I haven’t been writing much lately. One part has to do with the four crazy kids running around my house coloring on the walls and the other part has to do with me.
I’ve been struggling with my “voice” on this blog.
When I first started blogging, I said I wasn’t going to “sugar coat” things. I started blogging because I wanted to express myself about raising a family amidst autism– the good, the bad, and the ugly. Only, I got scared. I didn’t want to tell you about the bad and the ugly. I wanted you to like me. I wanted you to like my family and most of all I wanted you to like Finn.
Because when I tell you that Finn is a sweet, caring, funny, energetic, thoughtful, and smart boy, I’m not saying that in spite of his autism. He really is all of those things. I felt like if I told you all of the struggles and the truths about autism, you would judge that part of Finn before you ever even knew him. And I could never forgive myself for that.
I wanted you to see the beauty, the joy, the quirkiness, the genius, and the wonder of Finn. I chose not to tell you about the fear, the anxiety (his and mine), the meltdowns, the impulsivity, the night terrors and the aggression. I didn’t expect you to walk away wishing you HAD a kid with autism, but I also didn’t want you to fear it. There are so many blogs out there spreading fear. I didn’t want to be one of them. (And I still don’t.)
There are some amazing autism blogs out there who inspire, and teach, and give hope. I wanted to be one of them. I wanted to be a part of the conversation and the movement that is changing the autism world.
But in doing that, I’ve stripped my blog of the truth. Like my post “The one about elevator anxiety.” I’d love to tell you that when I see Finn’s anxiety starting to flare, I always opt for the steps. But the truth is that sometimes we have to physically pick him up and put him on the elevator because we have twins in the stroller and an 8 year old who is getting nervous that his little brother is going to melt down in the middle of New York City. And the room is on the 9th floor.
I left that part out.
I’ve felt compelled to wrap everything up with a neat, little bow. To always find the silver lining. To give others hope. To give me hope, too.
I thought that’s what you wanted to hear.
But life isn’t always that way. Not every story has a happy ending. Some endings aren’t written yet. And some endings are just messy and raw.
I thought that if I told you the truth about our struggles that you would pity me or I would look ungrateful for this life. And, believe me, I want neither. Three of my four kids (and one horrific miscarriage) were conceived out of fertility treatments. Nothing about my “full hands” is by accident. Every time I take Finn to Speech and Physical Therapy, we pass by the fertility doctor’s office and I am so palpably reminded of how much I feared living a life longing for these four souls. Each of them were prayed for and wished upon and dreamt about. I would have given anything in the world to be sitting right where I am right now. No struggle or challenge will EVER change that. But I would be a liar if I wrote those challenges out of our story altogether.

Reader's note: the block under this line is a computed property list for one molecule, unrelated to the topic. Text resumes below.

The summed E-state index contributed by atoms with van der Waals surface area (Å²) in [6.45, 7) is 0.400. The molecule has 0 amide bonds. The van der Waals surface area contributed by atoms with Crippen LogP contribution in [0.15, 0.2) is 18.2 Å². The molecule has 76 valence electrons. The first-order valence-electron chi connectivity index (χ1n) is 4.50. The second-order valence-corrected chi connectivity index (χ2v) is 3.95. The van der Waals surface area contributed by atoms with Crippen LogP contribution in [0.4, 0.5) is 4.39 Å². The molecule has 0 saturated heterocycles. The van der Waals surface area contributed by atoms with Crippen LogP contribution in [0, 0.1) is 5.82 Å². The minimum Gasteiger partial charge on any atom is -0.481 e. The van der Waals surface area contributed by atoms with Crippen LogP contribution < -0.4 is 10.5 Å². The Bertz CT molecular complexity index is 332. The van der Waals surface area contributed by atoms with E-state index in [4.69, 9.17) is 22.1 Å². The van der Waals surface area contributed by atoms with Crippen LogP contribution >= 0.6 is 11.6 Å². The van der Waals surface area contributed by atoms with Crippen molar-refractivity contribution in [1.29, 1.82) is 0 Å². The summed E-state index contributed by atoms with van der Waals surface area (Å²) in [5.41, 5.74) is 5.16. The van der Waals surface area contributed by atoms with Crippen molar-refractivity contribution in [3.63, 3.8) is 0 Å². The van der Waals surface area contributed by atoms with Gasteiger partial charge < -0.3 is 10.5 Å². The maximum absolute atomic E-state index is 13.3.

I hope that someday my kids read my blog and feel my love, but also see my humanity. Someday, when they have kids of their own, they will realize that sometimes, more often than I am willing to admit, I was making it up as I went along. I hope they realize that I was doing the best I could and somehow that will still be enough.
People comment on my blog and Facebook posts about what a good mom they think I am and I feel like a charlatan. Because on most days I am barely holding it together. I have yelled things through gritted teeth more times this summer than I care to admit (although I just did). I’ve been so frustrated that I have literally seen stars. The truth is that just because I am an autism mom it doesn’t give me any extra patience or virtue. I wish it did. I go to bed regretting things I’ve said and rehashing impatient moments from my day just like everybody else. (I think.) And there are some days when I just resent how much easier it seems to come to everybody else.
Even though I know that’s not true.
I am not perfect. I don’t have this whole thing together. I wish this blog could be more like Mary Poppins and less like Nanny McPhee, but that’s just not my life.
And I have to live in the truth if I’m ever going to survive. Writing this blog is part of that catharsis for me. And I have to feel safe to be me.
So, from now on, I’m going to try and be more truthful on my blog. That’s not to say I’m not going to still try and find the good in things, but if some days things are bad, then things are just bad. It doesn’t mean I won’t pick myself back up again tomorrow, but I may need a word or two of hope from you. I will always be an advocate for Finn, but I’m going to stop worrying about being a VOICE for autism in the way that might get me into the Huffington Post. There are plenty of other bloggers out there for that. I will always try to do Finn and everyone else in my family justice. I would never want to write anything that would shame or hurt them. But this life and this blog are my story, too, and I have to tell it my way.
I hope you’ll still follow along.